An unexpected event took place on Saturday, February 26: French President Emmanuel Macron telephoned Lukashenka and talked to him for an hour and twenty minutes. According to Le Figaro, “Macron called the Belarusian president […] to underline the seriousness of a decision that would authorize Russia to deploy nuclear weapons on Belarusian soil. He also asked Lukashenka ‘to demand the withdrawal of Russian troops from Belarusian soil as soon as possible because they are waging a unilateral and unjust war’ ”(LeFigaro, February 26). According to, a significant part of the conversation was devoted to “the future of Europe and the place of Belarus in this world order; the two presidents also talked about the relationship between Belarus and Russia.” As for the potential deployment of nuclear weapons on the territory of Belarus (see EDM, February 1, 8), Lukashenka called it a piece of fake news. “If the people of Belarus are not strangled, there will be no talk not only about nuclear weapons, but about conventional either,” he underscored. The heads of state agreed on contacts in the near future (, February 26).

One should neither overstate the significance of this contact nor attribute it solely to Macron’s domestic political agenda. Yet it is hard to shrug off the idea that a call from the leader of a major Western country undeniably props up Lukashenka’s legitimacy as the head of a sovereign country and downplays the demeaning observations of his opponents. Under the current circumstances, this is particularly apparent. It is noteworthy that in the wake of the crackdown on the 2020 post-election protests in Minsk, Macron declared that “Lukashenka has to go” (France24, September 27, 2020). Objectively speaking, this recent phone call undermined the recent declaration by Vilnius-based Svetlana Tikhanovskaya that she “assumes the duties of a representative of the Belarusian people and creates a transitional government” (Belsat, February 24).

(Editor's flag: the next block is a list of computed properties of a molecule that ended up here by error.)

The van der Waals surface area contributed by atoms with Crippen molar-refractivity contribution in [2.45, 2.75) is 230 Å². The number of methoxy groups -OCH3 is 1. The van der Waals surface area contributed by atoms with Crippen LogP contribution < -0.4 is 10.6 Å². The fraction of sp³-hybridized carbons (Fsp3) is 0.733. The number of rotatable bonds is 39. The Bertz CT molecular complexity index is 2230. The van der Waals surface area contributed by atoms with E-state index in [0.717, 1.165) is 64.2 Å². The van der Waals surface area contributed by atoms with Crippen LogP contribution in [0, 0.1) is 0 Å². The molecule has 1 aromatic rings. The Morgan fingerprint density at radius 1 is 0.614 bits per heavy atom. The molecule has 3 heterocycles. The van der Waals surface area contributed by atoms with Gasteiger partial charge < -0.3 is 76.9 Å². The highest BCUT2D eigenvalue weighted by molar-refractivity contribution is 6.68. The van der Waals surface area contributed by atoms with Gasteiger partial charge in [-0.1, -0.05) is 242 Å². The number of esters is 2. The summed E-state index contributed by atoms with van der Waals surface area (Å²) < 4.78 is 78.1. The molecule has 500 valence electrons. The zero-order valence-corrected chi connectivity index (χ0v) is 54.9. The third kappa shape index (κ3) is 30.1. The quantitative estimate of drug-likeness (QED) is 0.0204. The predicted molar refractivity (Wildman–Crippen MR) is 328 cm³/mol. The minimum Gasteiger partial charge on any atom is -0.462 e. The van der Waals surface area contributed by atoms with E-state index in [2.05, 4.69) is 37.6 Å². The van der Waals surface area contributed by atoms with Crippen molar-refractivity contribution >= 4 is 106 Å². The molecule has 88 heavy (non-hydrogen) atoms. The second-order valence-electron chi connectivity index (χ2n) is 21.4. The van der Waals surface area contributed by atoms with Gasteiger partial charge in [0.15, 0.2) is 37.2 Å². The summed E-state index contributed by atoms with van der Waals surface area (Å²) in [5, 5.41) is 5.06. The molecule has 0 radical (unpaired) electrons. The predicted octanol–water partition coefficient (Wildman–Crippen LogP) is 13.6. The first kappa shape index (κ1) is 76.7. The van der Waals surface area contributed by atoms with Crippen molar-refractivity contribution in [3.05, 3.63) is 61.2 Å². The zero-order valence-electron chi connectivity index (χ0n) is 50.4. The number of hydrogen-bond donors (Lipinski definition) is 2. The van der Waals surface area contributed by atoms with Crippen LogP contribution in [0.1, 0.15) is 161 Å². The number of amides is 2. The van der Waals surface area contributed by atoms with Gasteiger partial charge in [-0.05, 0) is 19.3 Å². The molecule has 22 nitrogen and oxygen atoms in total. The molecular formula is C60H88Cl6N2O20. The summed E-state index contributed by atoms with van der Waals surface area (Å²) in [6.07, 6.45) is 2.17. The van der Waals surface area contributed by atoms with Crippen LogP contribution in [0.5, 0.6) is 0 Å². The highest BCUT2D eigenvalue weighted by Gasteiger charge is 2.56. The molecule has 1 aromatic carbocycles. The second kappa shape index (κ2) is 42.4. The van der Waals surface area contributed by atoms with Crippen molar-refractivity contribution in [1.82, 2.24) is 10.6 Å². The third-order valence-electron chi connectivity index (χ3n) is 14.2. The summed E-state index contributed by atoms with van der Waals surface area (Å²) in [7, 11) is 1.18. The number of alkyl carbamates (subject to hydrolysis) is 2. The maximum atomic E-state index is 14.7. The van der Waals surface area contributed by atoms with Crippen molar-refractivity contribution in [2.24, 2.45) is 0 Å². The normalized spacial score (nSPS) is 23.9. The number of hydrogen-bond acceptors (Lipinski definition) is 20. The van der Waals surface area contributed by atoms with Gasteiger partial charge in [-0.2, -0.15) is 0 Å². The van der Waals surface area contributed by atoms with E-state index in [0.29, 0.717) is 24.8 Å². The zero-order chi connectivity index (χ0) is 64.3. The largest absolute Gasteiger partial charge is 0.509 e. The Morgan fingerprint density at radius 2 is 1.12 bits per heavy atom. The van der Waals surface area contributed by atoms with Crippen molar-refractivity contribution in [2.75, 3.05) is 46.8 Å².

But the biggest surprise came on the morning of February 27, when Zelenskyy called Lukashenka and the two agreed that Russian-Ukrainian talks would take place along the Belarusian-Ukrainian border, near the Pripyat River in Gomel Oblast of Belarus. The Russian delegation, headed by Vladimir Medinsky, Putin’s aide born in Cherkassy, Ukraine, arrived in Gomel but was expected to wait only until 3 PM; so Lukashenka asked Putin to extend their stay. Earlier, some unnamed representatives of the Ukrainian elite reportedly asked Lukashenka to organize the talks and conveyed Lukashenka’s request for Zelenskyy to call (, February 27). The talks started in the afternoon of February 28 because of the itinerary of the Ukrainian delegation. Apparently, due to considerations of security, the Ukrainians decided to enter Belarus from Poland aboard helicopters instead of traveling straight to the venue of the talks (BBC—Russian service, February 28).

On March 27, in Minsk, an attempt was made to conduct a protest rally against the war and in support of Ukraine; but law enforcement preventively apprehended more than 200 people (Meduza, February 27).

So while the overall implications of Belarus’s participation in the ongoing war remain to be seen, Lukashenka has still managed to showcase his resilience in the midst of the fast-moving crisis.